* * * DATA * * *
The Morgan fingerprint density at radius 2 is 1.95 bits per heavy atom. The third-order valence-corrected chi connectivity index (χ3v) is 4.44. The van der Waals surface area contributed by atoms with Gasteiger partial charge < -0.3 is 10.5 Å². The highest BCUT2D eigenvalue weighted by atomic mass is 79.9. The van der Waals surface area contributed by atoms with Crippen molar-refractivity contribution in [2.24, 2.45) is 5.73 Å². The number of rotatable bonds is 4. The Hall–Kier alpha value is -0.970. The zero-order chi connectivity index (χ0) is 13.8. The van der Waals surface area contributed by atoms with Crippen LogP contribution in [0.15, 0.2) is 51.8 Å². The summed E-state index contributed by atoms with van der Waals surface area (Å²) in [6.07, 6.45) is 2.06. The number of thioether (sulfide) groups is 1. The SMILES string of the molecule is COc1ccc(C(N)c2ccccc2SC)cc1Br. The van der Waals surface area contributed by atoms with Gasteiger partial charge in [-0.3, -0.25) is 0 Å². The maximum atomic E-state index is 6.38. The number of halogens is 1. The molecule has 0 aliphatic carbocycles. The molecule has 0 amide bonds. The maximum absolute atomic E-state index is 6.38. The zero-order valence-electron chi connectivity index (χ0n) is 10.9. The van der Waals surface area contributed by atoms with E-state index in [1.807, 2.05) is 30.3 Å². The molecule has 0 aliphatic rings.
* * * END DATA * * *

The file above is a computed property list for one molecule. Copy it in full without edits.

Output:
The Morgan fingerprint density at radius 2 is 1.95 bits per heavy atom. The third-order valence-corrected chi connectivity index (χ3v) is 4.44. The van der Waals surface area contributed by atoms with Gasteiger partial charge < -0.3 is 10.5 Å². The highest BCUT2D eigenvalue weighted by atomic mass is 79.9. The van der Waals surface area contributed by atoms with Crippen molar-refractivity contribution in [2.24, 2.45) is 5.73 Å². The number of rotatable bonds is 4. The Hall–Kier alpha value is -0.970. The zero-order chi connectivity index (χ0) is 13.8. The van der Waals surface area contributed by atoms with Crippen LogP contribution in [0.15, 0.2) is 51.8 Å². The summed E-state index contributed by atoms with van der Waals surface area (Å²) in [6.07, 6.45) is 2.06. The number of thioether (sulfide) groups is 1. The SMILES string of the molecule is COc1ccc(C(N)c2ccccc2SC)cc1Br. The van der Waals surface area contributed by atoms with Gasteiger partial charge in [-0.3, -0.25) is 0 Å². The maximum atomic E-state index is 6.38. The number of halogens is 1. The molecule has 0 aliphatic carbocycles. The molecule has 0 amide bonds. The maximum absolute atomic E-state index is 6.38. The zero-order valence-electron chi connectivity index (χ0n) is 10.9. The van der Waals surface area contributed by atoms with E-state index in [1.807, 2.05) is 30.3 Å². The molecule has 0 aliphatic rings.